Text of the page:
• The ACRE Network provides training and guidance for communities on the development of a Community Led Plan (CLP). If you are part of an existing community planning group or want to start one, then you are advised to contact your local organisation to discuss the toolkit and find out what support is available locally. acre.org.uk/rural-issues/community-planning
  • Planning Aid England provides free, independent and professional planning advice to communities who cannot afford to pay professional fees. rtpi.org.uk/planning-aid
  • Locality support community organisations and offer guidance on Neighbourhood Planning and provides resources around developing a community project. locality.org.uk/services-tool
6. Could You Start or Host a New Place for New People?

At the heart of our vision is to plant new Christian communities that reflect the world in all its beauty and wonder. It may be that you would like to fulfil the vision of discovering a New Place for New People that God is leading you to begin. It may be that there are people in your congregation who have the energy and vision to start something new using your building.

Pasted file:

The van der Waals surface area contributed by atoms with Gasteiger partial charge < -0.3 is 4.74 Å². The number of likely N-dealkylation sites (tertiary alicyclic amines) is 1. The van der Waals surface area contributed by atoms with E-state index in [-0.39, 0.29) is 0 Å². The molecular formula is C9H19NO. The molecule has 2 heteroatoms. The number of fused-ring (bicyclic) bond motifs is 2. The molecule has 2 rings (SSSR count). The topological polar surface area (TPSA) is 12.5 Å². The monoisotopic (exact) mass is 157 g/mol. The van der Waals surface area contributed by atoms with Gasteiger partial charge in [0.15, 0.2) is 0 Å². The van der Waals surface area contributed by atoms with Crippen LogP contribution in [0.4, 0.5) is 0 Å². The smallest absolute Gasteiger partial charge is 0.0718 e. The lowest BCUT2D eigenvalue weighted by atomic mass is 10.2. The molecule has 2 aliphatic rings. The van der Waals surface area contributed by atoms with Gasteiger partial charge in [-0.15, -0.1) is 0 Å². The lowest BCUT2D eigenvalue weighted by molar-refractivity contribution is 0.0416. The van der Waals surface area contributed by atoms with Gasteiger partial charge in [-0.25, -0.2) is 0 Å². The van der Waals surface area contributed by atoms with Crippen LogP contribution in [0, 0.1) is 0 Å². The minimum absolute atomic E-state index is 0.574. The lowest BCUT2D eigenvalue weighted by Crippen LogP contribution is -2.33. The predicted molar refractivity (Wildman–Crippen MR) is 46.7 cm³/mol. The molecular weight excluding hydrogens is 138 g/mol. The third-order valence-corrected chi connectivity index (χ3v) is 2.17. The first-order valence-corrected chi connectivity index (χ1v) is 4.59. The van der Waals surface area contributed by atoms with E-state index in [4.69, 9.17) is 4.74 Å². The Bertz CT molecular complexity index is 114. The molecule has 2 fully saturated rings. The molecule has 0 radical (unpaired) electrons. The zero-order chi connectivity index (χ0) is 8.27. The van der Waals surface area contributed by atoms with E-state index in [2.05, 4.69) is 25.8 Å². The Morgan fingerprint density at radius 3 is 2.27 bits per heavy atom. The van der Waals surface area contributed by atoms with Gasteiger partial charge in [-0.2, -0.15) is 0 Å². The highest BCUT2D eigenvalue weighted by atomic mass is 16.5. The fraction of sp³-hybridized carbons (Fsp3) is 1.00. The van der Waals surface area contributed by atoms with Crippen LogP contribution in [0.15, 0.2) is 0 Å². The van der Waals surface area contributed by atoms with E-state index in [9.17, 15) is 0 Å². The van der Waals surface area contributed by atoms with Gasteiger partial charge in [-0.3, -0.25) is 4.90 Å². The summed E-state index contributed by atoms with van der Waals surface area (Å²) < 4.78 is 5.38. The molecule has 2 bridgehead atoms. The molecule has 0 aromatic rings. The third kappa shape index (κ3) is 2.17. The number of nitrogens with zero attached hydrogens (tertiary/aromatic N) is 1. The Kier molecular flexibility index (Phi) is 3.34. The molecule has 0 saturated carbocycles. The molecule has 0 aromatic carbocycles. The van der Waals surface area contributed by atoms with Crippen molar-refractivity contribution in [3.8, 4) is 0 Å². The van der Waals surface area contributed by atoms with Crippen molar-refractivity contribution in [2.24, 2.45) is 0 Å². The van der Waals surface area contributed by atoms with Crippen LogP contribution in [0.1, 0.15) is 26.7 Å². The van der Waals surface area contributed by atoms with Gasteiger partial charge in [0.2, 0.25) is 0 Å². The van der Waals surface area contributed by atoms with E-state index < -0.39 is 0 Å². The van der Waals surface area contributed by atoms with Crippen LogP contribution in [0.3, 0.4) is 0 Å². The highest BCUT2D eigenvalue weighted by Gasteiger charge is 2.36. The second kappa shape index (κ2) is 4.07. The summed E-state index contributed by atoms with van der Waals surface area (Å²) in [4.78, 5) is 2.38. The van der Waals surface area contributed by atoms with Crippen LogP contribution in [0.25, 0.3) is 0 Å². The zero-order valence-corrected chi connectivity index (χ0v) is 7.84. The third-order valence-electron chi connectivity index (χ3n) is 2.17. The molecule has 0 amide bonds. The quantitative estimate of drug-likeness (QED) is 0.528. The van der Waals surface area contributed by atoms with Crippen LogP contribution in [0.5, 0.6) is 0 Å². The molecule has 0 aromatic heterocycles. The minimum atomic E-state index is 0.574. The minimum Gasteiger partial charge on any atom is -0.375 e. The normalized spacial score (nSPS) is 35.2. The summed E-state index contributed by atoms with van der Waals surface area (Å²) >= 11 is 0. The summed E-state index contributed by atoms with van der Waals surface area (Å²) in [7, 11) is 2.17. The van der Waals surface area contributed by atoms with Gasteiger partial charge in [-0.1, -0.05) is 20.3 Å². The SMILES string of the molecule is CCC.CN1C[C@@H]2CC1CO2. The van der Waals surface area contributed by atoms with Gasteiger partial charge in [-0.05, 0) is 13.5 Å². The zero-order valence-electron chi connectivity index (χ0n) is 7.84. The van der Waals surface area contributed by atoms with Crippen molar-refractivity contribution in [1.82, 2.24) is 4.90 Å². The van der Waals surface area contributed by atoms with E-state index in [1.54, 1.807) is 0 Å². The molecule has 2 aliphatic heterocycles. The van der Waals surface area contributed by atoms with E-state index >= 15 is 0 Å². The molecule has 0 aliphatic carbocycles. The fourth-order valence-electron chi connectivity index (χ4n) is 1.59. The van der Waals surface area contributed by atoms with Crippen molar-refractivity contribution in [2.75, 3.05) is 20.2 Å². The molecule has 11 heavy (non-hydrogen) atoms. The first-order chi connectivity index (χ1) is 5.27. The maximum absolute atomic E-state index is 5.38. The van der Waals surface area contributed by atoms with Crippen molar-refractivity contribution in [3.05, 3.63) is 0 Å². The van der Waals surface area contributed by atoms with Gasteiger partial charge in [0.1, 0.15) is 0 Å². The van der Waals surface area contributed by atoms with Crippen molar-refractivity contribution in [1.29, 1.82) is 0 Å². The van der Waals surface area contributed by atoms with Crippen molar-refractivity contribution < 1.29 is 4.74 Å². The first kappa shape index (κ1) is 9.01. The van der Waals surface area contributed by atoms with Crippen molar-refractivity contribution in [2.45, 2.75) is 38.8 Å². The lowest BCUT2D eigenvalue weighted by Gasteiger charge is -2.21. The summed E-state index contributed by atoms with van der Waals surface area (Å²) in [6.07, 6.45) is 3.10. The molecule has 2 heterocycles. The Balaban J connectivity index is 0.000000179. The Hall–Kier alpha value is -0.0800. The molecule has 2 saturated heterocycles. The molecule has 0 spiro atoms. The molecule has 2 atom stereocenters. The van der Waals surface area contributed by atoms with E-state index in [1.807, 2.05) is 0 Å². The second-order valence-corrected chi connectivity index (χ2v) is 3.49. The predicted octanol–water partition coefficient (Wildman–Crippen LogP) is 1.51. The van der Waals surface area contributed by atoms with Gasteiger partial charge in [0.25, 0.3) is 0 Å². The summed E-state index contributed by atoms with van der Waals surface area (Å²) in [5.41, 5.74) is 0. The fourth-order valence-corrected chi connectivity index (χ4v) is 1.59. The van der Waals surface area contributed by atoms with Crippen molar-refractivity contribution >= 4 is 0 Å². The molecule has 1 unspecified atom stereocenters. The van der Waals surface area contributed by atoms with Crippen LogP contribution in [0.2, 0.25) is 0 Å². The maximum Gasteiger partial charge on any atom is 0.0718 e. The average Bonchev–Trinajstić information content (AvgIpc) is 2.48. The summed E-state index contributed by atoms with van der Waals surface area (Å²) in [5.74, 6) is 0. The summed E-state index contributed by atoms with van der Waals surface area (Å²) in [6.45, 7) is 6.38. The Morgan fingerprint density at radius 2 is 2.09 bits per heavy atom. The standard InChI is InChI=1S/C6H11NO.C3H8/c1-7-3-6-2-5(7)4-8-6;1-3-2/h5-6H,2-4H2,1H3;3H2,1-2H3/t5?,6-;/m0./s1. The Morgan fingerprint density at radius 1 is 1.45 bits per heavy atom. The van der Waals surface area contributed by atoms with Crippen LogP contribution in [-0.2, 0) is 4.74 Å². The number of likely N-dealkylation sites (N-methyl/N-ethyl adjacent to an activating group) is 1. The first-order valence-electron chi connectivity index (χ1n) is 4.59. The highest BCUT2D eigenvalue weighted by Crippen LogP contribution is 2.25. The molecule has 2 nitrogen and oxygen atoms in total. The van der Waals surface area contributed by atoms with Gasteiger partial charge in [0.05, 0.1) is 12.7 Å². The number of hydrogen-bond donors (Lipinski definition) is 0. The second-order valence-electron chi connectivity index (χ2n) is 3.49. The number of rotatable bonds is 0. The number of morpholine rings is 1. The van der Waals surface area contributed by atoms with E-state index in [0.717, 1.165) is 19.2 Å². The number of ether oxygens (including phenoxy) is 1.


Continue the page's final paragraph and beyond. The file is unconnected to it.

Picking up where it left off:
Maybe there are others in the circuit or wider Methodist Connexion who have the energy and the vision, and who are looking for a building to use as a base. A NPNP project may be particularly appropriate if your building is in a strategic location near a group of people who are not currently being reached by existing churches. Find out about the next NPNP Hub gathering to explore possibilities with other churches who are asking the same questions. 

If you would like to consider a NPNP, it might feel daunting, but don’t worry, you are not on your own. There is plenty of help to get started, drawing on the experiences of pioneers, planters, circuits, and leaders who have been where you are right now.